Human factors engineer James Intriligator makes a clear and important distinction for researchers: that unlike a search engine, with static and stored results, ChatGPT never copies, retrieves or looks up information from anywhere. Rather, it generates every word anew. You send it a prompt, and based on its machine-learning training on massive amounts of text, it creates an original answer. Most importantly, each chat retains context during a conversation, meaning that questions asked and answers provided earlier in the conversation will inform responses it generates later. The answers, therefore, are malleable, and the user needs to participate in an iterative process to shape them into something useful.
The emergence of Large Language Models (LLMs) in legal research signifies a transformative shift. This article by Sean Harrington critically evaluates the advent and fine-tuning of Law-Specific LLMs, such as those offered by Casetext, Westlaw, and Lexis. Unlike generalized models, these specialized LLMs draw from databases enriched with authoritative legal resources, ensuring accuracy and relevance. Harrington highlights the importance of advanced prompting techniques and the innovative utilization of embeddings and vector databases, which enable semantic searching, a critical aspect in retrieving nuanced legal information. Furthermore, the article addresses the ‘Black Box Problem’ and explores remedies for transparency. It also discusses the potential of crowdsourcing secondary materials as a means to democratize legal knowledge. In conclusion, this article emphasizes that Law-Specific LLMs, with proper development and ethical considerations, can revolutionize legal research and practice, while calling for active engagement from the legal community in shaping this emerging technology.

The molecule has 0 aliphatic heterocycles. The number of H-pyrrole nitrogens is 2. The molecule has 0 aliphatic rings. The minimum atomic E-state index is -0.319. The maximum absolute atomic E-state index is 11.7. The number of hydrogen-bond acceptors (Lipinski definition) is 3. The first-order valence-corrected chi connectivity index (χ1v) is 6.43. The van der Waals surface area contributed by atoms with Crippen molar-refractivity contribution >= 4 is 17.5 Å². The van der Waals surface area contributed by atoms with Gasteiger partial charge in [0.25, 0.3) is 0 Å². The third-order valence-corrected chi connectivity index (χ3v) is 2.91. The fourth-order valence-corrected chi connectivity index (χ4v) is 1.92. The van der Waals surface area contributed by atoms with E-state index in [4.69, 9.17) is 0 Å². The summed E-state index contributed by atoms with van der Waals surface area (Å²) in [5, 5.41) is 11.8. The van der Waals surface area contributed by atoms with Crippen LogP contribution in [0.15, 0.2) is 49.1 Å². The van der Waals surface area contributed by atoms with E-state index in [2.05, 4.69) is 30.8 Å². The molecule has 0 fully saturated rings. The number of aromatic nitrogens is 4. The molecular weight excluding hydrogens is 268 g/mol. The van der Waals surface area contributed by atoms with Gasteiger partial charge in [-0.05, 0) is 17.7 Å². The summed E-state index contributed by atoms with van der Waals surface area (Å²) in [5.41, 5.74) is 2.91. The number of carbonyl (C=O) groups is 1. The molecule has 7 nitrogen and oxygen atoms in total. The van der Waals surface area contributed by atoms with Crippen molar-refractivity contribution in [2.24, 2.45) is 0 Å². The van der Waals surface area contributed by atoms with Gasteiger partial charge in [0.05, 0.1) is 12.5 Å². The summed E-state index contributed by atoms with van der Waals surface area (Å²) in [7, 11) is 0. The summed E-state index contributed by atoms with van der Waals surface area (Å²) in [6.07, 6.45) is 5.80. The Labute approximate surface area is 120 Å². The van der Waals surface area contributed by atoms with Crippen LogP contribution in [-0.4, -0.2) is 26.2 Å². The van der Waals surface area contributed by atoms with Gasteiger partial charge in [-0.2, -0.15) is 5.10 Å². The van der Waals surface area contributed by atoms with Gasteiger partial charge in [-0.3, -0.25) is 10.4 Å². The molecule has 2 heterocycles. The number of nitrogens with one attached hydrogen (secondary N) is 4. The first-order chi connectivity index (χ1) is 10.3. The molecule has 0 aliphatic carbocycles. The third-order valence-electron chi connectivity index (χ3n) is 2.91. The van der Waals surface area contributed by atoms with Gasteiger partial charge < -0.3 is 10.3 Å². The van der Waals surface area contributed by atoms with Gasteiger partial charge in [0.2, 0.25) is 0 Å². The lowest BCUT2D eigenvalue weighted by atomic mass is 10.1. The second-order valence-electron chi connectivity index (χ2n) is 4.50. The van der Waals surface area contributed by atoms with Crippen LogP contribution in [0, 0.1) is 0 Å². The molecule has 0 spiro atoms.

Privacy and cybersecurity issues impact every aspect of our lives – home, work, travel, education, health and medical records – to name but a few. On a weekly basis Pete Weiss highlights articles and information that focus on the increasingly complex and wide ranging ways technology is used to compromise and diminish our privacy and online security, often without our situational awareness. Four highlights from this week: You Can’t Trust Your Browser’s ‘Lock’ to Tell You a Website Is Safe; So long passwords, thanks for all the phish; Amazon Clinic patients must sign away some privacy rights under HIPAA; and Apple and Google Collaborate on Anti-Stalker Tech.
Privacy and cybersecurity issues impact every aspect of our lives – home, work, travel, education, health and medical records – to name but a few. On a weekly basis Pete Weiss highlights articles and information that focus on the increasingly complex and wide ranging ways technology is used to compromise and diminish our privacy and online security, often without our situational awareness. Four highlights from this week: Privacy Guides – Search Engines; The true numbers behind deepfake fraud; 6 riskiest medical devices for cybersecurity; and ‘As an AI language model’: the phrase that shows how AI is polluting the web.